In the end, Cristiano Ronaldo had his hands on the trophy even if it was not the way the ultimate showman had intended. Portugal, the team that finished third in their group, had found a way even on a night when their greatest footballer was taken off on a stretcher. The players of France were on their knees and suddenly it was a sunrise of a smile on Ronaldo’s face, in stark contrast to the devastation that had been seen earlier in the night.
Has any player been through as many contrasting emotions in the space of a major final? Ronaldo was in tears when he left the pitch with his damaged knee in the first half. He had tried desperately to carry on and when he finally accepted it was futile it felt like a grievous setback to Portugal’s hopes of denying France the outcome that would have meant so much in this city. Ronaldo looked broken. The final was deprived of its main attraction and at that stage it was tempting to wonder whether his team-mates truly believed they could cope.
Portugal subsequently played like a team affronted by the suggestion they might be overly reliant on one man. They gave everything to keep out France during the long passages when the host nation put them under pressure.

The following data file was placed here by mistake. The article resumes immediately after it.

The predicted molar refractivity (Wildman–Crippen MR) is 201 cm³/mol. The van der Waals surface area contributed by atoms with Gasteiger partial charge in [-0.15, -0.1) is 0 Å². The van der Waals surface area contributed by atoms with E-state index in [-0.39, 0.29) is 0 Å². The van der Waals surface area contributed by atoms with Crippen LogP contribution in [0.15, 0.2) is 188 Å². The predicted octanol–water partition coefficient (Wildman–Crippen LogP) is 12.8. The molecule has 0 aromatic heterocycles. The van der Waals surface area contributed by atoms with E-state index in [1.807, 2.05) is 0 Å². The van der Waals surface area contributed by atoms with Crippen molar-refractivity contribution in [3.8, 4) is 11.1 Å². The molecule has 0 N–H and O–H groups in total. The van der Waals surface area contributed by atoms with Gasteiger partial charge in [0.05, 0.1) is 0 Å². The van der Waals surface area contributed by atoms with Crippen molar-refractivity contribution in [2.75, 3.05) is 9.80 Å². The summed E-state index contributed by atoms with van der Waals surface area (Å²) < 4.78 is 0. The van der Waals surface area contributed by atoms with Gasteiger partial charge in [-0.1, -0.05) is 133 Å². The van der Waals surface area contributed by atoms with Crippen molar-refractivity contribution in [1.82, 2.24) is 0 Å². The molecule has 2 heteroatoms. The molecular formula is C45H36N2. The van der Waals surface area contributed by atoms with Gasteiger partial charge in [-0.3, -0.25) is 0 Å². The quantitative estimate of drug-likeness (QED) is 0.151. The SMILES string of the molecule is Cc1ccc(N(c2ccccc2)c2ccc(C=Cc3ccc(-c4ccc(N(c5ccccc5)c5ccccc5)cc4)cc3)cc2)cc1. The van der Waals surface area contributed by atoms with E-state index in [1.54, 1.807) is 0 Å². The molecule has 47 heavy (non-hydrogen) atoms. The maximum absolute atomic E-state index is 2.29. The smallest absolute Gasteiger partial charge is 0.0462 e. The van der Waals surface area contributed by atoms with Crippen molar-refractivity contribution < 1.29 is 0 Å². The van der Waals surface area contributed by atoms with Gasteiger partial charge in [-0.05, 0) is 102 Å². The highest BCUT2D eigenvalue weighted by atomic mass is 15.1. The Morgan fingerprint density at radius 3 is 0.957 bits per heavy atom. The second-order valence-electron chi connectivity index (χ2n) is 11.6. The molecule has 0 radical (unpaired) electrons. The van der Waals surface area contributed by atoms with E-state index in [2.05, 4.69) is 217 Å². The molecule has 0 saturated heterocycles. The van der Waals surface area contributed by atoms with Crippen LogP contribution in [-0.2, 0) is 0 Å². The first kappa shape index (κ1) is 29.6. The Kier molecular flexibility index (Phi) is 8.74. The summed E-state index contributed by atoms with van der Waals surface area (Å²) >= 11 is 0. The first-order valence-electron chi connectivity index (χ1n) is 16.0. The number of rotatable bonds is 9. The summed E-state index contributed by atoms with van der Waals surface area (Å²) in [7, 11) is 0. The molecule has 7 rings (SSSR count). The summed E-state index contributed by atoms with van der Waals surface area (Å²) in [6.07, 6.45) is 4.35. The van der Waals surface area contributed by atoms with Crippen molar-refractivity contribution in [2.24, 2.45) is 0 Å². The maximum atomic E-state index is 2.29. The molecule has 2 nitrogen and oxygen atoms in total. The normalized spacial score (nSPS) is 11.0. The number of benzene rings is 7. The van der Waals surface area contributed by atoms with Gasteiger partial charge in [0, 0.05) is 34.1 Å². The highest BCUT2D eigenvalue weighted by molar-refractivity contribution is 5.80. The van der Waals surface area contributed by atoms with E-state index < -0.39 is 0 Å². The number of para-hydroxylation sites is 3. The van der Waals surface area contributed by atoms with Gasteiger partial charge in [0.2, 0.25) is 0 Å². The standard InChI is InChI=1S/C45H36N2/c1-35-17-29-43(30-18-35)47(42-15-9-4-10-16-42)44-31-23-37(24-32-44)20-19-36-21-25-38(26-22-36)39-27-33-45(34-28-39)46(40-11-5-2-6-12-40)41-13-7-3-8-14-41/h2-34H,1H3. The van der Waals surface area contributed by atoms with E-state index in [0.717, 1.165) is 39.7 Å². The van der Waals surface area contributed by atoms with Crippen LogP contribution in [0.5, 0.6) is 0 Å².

Their sense of adventure grew as the game wore on and, ultimately, Éder’s decisive goal in the second period of extra time won a test of endurance. Their run of 10 successive defeats to France, stretching back to 1978, was over and Ronaldo, his leg heavily strapped, climbed the steps to collect the silverware – an excruciating low, an exhilarating high and a night like few others.
Portugal can duly reflect on their greatest ever victory, made all the more remarkable by the fact they could not beat Iceland, Hungary or Austria in the group stages. Their safety-first tactics will not appeal to everyone but nobody could dispute their competitive courage and mental toughness after the jarring challenge that meant their three-times Ballon d’Or winner was unable to influence the game in the way he would have imagined.